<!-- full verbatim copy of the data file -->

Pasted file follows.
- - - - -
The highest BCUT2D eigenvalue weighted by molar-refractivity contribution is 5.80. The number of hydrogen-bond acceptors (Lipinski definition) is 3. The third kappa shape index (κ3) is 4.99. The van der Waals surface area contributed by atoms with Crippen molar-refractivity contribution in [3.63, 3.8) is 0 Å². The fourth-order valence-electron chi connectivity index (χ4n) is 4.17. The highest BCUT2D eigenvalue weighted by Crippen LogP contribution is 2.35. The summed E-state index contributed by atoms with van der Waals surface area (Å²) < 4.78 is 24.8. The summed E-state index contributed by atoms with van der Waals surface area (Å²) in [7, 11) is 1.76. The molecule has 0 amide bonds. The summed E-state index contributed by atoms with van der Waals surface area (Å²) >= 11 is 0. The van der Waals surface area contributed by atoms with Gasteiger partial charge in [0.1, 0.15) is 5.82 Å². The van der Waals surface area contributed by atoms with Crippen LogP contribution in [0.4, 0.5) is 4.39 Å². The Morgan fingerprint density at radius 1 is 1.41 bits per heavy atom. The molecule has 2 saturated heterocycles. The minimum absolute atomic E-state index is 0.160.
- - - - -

The highest BCUT2D eigenvalue weighted by molar-refractivity contribution is 5.80. The number of hydrogen-bond acceptors (Lipinski definition) is 3. The third kappa shape index (κ3) is 4.99. The van der Waals surface area contributed by atoms with Crippen molar-refractivity contribution in [3.63, 3.8) is 0 Å². The fourth-order valence-electron chi connectivity index (χ4n) is 4.17. The highest BCUT2D eigenvalue weighted by Crippen LogP contribution is 2.35. The summed E-state index contributed by atoms with van der Waals surface area (Å²) < 4.78 is 24.8. The summed E-state index contributed by atoms with van der Waals surface area (Å²) in [7, 11) is 1.76. The molecule has 0 amide bonds. The summed E-state index contributed by atoms with van der Waals surface area (Å²) >= 11 is 0. The van der Waals surface area contributed by atoms with Gasteiger partial charge in [0.1, 0.15) is 5.82 Å². The van der Waals surface area contributed by atoms with Crippen LogP contribution in [0.4, 0.5) is 4.39 Å². The Morgan fingerprint density at radius 1 is 1.41 bits per heavy atom. The molecule has 2 saturated heterocycles. The minimum absolute atomic E-state index is 0.160.